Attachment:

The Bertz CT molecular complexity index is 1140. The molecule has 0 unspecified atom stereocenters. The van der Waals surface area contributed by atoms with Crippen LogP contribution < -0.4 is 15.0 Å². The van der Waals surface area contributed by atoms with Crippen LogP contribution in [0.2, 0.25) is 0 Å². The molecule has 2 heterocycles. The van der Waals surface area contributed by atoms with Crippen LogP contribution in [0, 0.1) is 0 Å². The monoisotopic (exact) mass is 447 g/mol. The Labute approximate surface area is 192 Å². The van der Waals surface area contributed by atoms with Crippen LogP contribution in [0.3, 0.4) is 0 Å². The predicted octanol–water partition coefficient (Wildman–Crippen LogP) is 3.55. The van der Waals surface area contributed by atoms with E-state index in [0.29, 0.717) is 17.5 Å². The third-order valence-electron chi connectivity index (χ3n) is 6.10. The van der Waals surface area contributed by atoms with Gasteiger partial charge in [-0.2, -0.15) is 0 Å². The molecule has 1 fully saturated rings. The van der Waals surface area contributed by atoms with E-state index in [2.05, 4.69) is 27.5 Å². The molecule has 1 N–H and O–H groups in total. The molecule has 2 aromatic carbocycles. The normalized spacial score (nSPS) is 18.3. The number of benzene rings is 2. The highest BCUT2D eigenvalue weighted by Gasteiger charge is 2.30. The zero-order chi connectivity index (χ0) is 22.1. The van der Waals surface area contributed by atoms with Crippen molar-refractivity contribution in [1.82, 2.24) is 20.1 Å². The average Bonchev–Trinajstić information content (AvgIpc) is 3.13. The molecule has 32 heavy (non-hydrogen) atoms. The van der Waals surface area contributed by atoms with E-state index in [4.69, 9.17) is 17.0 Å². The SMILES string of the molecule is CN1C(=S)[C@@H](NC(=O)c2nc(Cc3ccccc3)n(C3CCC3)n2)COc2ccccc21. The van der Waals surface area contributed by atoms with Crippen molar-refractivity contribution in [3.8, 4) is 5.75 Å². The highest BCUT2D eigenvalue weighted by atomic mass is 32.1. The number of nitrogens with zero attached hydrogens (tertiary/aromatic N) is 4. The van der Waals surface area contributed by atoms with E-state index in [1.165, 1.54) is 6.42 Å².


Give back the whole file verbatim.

The Bertz CT molecular complexity index is 1140. The molecule has 0 unspecified atom stereocenters. The van der Waals surface area contributed by atoms with Crippen LogP contribution < -0.4 is 15.0 Å². The van der Waals surface area contributed by atoms with Crippen LogP contribution in [0.2, 0.25) is 0 Å². The molecule has 2 heterocycles. The van der Waals surface area contributed by atoms with Crippen LogP contribution in [0, 0.1) is 0 Å². The monoisotopic (exact) mass is 447 g/mol. The Labute approximate surface area is 192 Å². The van der Waals surface area contributed by atoms with Crippen LogP contribution in [0.3, 0.4) is 0 Å². The predicted octanol–water partition coefficient (Wildman–Crippen LogP) is 3.55. The van der Waals surface area contributed by atoms with E-state index in [0.29, 0.717) is 17.5 Å². The third-order valence-electron chi connectivity index (χ3n) is 6.10. The van der Waals surface area contributed by atoms with Gasteiger partial charge in [-0.2, -0.15) is 0 Å². The molecule has 1 fully saturated rings. The van der Waals surface area contributed by atoms with E-state index in [2.05, 4.69) is 27.5 Å². The molecule has 1 N–H and O–H groups in total. The molecule has 2 aromatic carbocycles. The normalized spacial score (nSPS) is 18.3. The number of benzene rings is 2. The highest BCUT2D eigenvalue weighted by Gasteiger charge is 2.30. The zero-order chi connectivity index (χ0) is 22.1. The van der Waals surface area contributed by atoms with Crippen molar-refractivity contribution in [1.82, 2.24) is 20.1 Å². The average Bonchev–Trinajstić information content (AvgIpc) is 3.13. The molecule has 32 heavy (non-hydrogen) atoms. The van der Waals surface area contributed by atoms with E-state index in [4.69, 9.17) is 17.0 Å². The SMILES string of the molecule is CN1C(=S)[C@@H](NC(=O)c2nc(Cc3ccccc3)n(C3CCC3)n2)COc2ccccc21. The van der Waals surface area contributed by atoms with Crippen molar-refractivity contribution in [3.8, 4) is 5.75 Å². The highest BCUT2D eigenvalue weighted by atomic mass is 32.1. The number of nitrogens with zero attached hydrogens (tertiary/aromatic N) is 4. The van der Waals surface area contributed by atoms with E-state index in [1.165, 1.54) is 6.42 Å².